Global integrated solar power company Solarcentury, with operations across Europe, Latin America and Africa, announced that it is expanding its operations into Italy.
Solar farm developments are forecast to significantly increase in Italy over the next decade thanks to the ongoing reduction in solar power costs and the Italian Government’s progressive National Integrated Plan for Climate and Energy 2030, which is targeting a cumulative installed solar PV capacity of 50 GW by 2030.
UK-headquartered Solarcentury, whose 220-strong team currently operates across 10 international markets, plans to further grow its 5 GW global pipeline of subsidy-free solar farms into Italy together with a number of local development partners.
Frans van den Heuvel, Chief Executive of Solarcentury, said:
“The Italian solar power market is now entering a very exciting stage. Just as we’ve seen elsewhere across Europe, solar in Italy no longer requires subsidies to be competitive, making this market an increasingly attractive choice for investors. With this changing market picture, we are delighted to be able to continue the growth of our European operations into Italy.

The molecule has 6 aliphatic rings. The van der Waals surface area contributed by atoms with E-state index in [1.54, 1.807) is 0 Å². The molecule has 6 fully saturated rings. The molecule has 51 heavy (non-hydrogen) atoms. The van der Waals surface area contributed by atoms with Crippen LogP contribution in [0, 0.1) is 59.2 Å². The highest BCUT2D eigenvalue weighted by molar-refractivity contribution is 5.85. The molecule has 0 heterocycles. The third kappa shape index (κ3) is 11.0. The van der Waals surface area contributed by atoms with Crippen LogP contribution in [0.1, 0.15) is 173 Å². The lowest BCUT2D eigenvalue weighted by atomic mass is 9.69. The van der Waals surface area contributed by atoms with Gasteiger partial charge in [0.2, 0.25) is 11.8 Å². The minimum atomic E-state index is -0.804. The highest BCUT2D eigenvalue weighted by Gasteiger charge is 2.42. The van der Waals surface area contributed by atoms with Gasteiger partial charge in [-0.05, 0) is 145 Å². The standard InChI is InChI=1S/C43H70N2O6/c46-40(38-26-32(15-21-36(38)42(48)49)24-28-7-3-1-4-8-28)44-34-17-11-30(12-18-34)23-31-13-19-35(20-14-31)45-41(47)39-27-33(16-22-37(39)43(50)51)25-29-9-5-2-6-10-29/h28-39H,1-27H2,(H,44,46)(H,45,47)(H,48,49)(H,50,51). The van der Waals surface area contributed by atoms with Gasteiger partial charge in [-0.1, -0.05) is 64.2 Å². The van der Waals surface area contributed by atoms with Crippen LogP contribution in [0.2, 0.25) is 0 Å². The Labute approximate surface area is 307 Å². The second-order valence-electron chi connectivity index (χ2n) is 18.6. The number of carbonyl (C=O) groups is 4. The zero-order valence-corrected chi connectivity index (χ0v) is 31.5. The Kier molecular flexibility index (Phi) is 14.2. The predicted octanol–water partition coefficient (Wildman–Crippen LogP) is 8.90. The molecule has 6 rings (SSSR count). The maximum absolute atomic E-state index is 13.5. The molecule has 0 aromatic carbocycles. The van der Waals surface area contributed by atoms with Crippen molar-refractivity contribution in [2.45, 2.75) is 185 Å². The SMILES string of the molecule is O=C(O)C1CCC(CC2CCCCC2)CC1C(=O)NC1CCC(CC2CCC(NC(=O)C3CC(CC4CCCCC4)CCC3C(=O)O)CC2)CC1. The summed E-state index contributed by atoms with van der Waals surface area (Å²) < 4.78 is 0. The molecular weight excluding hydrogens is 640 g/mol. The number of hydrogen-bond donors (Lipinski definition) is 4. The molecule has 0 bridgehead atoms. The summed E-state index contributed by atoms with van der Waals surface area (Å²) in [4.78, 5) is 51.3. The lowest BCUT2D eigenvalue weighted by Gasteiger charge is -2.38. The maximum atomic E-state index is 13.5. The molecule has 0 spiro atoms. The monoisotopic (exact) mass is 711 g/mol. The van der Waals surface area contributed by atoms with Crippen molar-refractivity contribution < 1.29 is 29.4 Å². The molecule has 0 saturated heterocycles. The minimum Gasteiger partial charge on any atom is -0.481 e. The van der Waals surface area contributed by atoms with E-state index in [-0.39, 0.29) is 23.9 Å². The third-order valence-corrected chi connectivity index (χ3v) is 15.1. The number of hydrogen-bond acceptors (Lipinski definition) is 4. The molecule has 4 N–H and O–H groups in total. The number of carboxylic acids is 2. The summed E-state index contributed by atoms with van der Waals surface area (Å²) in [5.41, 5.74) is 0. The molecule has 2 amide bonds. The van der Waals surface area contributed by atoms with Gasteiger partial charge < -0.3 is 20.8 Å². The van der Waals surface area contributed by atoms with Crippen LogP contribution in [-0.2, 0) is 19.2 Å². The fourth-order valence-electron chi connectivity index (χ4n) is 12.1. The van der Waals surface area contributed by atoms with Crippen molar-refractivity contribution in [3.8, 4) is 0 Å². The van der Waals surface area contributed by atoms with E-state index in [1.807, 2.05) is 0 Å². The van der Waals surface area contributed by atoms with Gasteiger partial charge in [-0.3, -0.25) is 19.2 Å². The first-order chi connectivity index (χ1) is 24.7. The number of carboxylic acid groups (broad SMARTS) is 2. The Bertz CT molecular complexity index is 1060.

We believe that with our 20-year heritage and strategic focus on end-to-end solar development, financing, management and storage, we can make a real difference in bringing clean power to businesses and communities across the region.
Our mission remains to fight climate change with solar power and we’re determined to play our part in enabling a swift and meaningful transition to zero carbon energy. With the technology available and solar power generation now more affordable than fossil fuels, there really has never been a better time to scale-up solar across the world.”
Currently developing large-scale solar farms throughout Europe, including in subsidy-free Spain, Solarcentury last month announced its entry into the French solar market after winning 57 MW of solar power capacity in the latest French solar auction.
Source: Press Release by SolarCentury. Photo Credit: Sonse via Flickr (CC BY 2.0).